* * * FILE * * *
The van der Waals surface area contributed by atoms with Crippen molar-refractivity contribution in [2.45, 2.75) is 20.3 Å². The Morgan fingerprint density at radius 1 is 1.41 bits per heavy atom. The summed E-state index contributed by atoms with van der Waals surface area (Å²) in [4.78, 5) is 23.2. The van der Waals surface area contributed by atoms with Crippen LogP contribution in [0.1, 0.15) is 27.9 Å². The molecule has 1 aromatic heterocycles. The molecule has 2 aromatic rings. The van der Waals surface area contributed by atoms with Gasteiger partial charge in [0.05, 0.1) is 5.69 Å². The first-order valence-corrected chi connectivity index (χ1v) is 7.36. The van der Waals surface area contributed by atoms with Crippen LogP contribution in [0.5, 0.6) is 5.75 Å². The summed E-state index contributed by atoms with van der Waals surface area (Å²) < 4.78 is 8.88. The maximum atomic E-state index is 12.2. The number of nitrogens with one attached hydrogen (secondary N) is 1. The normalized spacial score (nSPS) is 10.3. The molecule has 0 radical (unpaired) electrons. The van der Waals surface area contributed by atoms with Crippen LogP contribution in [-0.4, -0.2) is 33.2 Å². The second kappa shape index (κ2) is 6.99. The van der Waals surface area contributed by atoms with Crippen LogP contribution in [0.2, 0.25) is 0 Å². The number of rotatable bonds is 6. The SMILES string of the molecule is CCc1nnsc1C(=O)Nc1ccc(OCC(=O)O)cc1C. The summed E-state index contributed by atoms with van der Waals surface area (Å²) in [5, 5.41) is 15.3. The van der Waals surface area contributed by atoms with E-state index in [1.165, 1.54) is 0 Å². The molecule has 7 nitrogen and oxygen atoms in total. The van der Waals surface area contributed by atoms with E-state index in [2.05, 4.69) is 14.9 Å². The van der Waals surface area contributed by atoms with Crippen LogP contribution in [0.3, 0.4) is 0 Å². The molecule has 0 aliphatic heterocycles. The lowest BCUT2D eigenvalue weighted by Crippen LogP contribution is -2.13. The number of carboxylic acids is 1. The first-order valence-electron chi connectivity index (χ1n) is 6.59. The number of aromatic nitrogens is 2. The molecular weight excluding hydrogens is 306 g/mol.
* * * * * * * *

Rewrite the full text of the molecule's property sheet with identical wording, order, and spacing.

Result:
The van der Waals surface area contributed by atoms with Crippen molar-refractivity contribution in [2.45, 2.75) is 20.3 Å². The Morgan fingerprint density at radius 1 is 1.41 bits per heavy atom. The summed E-state index contributed by atoms with van der Waals surface area (Å²) in [4.78, 5) is 23.2. The van der Waals surface area contributed by atoms with Crippen LogP contribution in [0.1, 0.15) is 27.9 Å². The molecule has 1 aromatic heterocycles. The molecule has 2 aromatic rings. The van der Waals surface area contributed by atoms with Gasteiger partial charge in [0.05, 0.1) is 5.69 Å². The first-order valence-corrected chi connectivity index (χ1v) is 7.36. The van der Waals surface area contributed by atoms with Crippen LogP contribution in [0.5, 0.6) is 5.75 Å². The summed E-state index contributed by atoms with van der Waals surface area (Å²) < 4.78 is 8.88. The maximum atomic E-state index is 12.2. The number of nitrogens with one attached hydrogen (secondary N) is 1. The normalized spacial score (nSPS) is 10.3. The molecule has 0 radical (unpaired) electrons. The van der Waals surface area contributed by atoms with Crippen LogP contribution in [-0.4, -0.2) is 33.2 Å². The second kappa shape index (κ2) is 6.99. The van der Waals surface area contributed by atoms with Crippen LogP contribution in [0.2, 0.25) is 0 Å². The number of rotatable bonds is 6. The SMILES string of the molecule is CCc1nnsc1C(=O)Nc1ccc(OCC(=O)O)cc1C. The summed E-state index contributed by atoms with van der Waals surface area (Å²) in [5, 5.41) is 15.3. The van der Waals surface area contributed by atoms with E-state index in [1.165, 1.54) is 0 Å². The molecule has 7 nitrogen and oxygen atoms in total. The van der Waals surface area contributed by atoms with E-state index in [2.05, 4.69) is 14.9 Å². The van der Waals surface area contributed by atoms with Crippen LogP contribution in [0.3, 0.4) is 0 Å². The molecule has 0 aliphatic heterocycles. The lowest BCUT2D eigenvalue weighted by Crippen LogP contribution is -2.13. The number of carboxylic acids is 1. The first-order valence-electron chi connectivity index (χ1n) is 6.59. The number of aromatic nitrogens is 2. The molecular weight excluding hydrogens is 306 g/mol.